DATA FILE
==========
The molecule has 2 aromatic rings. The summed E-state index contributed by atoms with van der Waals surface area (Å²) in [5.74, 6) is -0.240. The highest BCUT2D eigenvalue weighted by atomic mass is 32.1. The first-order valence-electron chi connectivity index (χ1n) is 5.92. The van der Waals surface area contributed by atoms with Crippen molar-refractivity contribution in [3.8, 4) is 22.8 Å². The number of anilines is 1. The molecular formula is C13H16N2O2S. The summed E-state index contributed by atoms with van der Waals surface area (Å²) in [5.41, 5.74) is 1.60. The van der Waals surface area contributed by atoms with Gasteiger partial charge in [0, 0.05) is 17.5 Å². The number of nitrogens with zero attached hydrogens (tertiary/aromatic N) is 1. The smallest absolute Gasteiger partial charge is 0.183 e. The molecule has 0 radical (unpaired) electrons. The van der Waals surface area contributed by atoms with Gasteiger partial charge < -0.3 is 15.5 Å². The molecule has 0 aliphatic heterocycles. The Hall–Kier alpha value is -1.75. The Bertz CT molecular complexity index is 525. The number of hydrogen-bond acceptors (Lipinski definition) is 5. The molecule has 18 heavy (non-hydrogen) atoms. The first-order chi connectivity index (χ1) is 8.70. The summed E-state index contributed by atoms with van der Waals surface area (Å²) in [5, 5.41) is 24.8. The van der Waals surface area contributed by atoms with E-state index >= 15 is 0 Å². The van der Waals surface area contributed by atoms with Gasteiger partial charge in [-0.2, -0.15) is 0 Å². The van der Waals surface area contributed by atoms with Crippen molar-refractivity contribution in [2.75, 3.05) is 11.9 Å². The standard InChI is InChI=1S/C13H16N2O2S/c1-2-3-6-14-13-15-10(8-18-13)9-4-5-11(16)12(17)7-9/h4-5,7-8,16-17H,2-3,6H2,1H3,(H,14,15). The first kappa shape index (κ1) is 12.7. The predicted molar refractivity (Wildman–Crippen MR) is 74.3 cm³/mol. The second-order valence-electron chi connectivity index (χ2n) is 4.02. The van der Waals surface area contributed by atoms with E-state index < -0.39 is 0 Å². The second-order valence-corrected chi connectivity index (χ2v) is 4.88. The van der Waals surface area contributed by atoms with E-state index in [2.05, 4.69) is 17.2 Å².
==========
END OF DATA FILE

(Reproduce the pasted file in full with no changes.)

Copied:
The molecule has 2 aromatic rings. The summed E-state index contributed by atoms with van der Waals surface area (Å²) in [5.74, 6) is -0.240. The highest BCUT2D eigenvalue weighted by atomic mass is 32.1. The first-order valence-electron chi connectivity index (χ1n) is 5.92. The van der Waals surface area contributed by atoms with Crippen molar-refractivity contribution in [3.8, 4) is 22.8 Å². The number of anilines is 1. The molecular formula is C13H16N2O2S. The summed E-state index contributed by atoms with van der Waals surface area (Å²) in [5.41, 5.74) is 1.60. The van der Waals surface area contributed by atoms with Gasteiger partial charge in [0, 0.05) is 17.5 Å². The number of nitrogens with zero attached hydrogens (tertiary/aromatic N) is 1. The smallest absolute Gasteiger partial charge is 0.183 e. The molecule has 0 radical (unpaired) electrons. The van der Waals surface area contributed by atoms with Gasteiger partial charge < -0.3 is 15.5 Å². The molecule has 0 aliphatic heterocycles. The Hall–Kier alpha value is -1.75. The Bertz CT molecular complexity index is 525. The number of hydrogen-bond acceptors (Lipinski definition) is 5. The molecule has 18 heavy (non-hydrogen) atoms. The first-order chi connectivity index (χ1) is 8.70. The summed E-state index contributed by atoms with van der Waals surface area (Å²) in [5, 5.41) is 24.8. The van der Waals surface area contributed by atoms with E-state index >= 15 is 0 Å². The van der Waals surface area contributed by atoms with Gasteiger partial charge in [-0.2, -0.15) is 0 Å². The van der Waals surface area contributed by atoms with Crippen molar-refractivity contribution in [2.75, 3.05) is 11.9 Å². The standard InChI is InChI=1S/C13H16N2O2S/c1-2-3-6-14-13-15-10(8-18-13)9-4-5-11(16)12(17)7-9/h4-5,7-8,16-17H,2-3,6H2,1H3,(H,14,15). The first kappa shape index (κ1) is 12.7. The predicted molar refractivity (Wildman–Crippen MR) is 74.3 cm³/mol. The second-order valence-electron chi connectivity index (χ2n) is 4.02. The van der Waals surface area contributed by atoms with E-state index < -0.39 is 0 Å². The second-order valence-corrected chi connectivity index (χ2v) is 4.88. The van der Waals surface area contributed by atoms with E-state index in [2.05, 4.69) is 17.2 Å².